Between 1988 and 1996, the incidence of and risk factors for hepatitis C virus (HCV) infection were studied in a cohort of injection drug users in Baltimore, Maryland. By second-generation antibody testing of stored serum samples, 142 participants were found to be susceptible to HCV at the time they entered the study. After a median follow-up of 6.5 years, 43 participants (30.3%) developed antibodies to HCV (anti-HCV). The overall incidence was 6.4 cases per 100 person-years, but a substantial decline in the annual incidence rate was observed after the first 2 years (1988 to 1990, 13.4/100 person-years; 1991 to 1996, 2.3/100 person-years [P = 03001 for trend]). Participants who acknowledged active drug use, especially those who acknowledged frequent use and sharing of drug paraphernalia, were at increased risk of HCV infection. However, high-risk sexual practices were not associated with HCV seroconversion. Efforts to reduce HCV infection must be focused on curbing drug use and especially on the sharing of needles and drug paraphernalia.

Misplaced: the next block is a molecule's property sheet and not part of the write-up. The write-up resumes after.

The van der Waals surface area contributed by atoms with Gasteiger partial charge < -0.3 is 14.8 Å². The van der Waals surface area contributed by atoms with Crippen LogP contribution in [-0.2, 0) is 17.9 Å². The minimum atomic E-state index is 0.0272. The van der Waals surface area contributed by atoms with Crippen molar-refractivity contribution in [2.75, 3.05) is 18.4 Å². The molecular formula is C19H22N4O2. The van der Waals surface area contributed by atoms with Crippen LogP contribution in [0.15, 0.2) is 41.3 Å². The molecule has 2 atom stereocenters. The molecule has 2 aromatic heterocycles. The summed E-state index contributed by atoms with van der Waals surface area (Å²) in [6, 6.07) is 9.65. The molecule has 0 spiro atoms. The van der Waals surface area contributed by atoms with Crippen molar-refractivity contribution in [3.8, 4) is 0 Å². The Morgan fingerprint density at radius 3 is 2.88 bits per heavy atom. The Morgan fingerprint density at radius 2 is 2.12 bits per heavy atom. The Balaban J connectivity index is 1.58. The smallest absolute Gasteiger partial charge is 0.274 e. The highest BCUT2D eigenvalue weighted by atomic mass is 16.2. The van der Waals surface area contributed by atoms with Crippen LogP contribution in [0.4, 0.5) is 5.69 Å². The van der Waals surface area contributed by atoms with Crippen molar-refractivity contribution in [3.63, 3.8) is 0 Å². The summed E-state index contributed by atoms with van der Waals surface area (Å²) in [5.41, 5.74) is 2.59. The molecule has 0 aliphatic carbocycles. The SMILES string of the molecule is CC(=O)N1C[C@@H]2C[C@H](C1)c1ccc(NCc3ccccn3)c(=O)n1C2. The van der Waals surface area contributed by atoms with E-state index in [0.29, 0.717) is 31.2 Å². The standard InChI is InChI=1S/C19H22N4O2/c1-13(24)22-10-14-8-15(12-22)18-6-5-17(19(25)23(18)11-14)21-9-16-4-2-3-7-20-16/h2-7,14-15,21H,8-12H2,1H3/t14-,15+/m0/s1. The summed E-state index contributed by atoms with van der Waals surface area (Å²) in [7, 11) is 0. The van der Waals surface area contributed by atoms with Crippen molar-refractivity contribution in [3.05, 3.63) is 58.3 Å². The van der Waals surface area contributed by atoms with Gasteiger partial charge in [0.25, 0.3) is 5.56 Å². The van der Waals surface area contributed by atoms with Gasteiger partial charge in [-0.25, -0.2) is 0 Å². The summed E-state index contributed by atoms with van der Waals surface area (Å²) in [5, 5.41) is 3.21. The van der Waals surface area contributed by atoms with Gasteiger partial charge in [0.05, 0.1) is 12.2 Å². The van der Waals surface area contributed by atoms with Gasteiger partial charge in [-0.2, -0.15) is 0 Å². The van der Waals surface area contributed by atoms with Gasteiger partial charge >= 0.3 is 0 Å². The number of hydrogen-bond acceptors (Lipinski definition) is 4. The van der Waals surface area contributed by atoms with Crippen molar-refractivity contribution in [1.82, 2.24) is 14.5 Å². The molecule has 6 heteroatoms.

ASJC Scopus subject areas
- Microbiology (medical)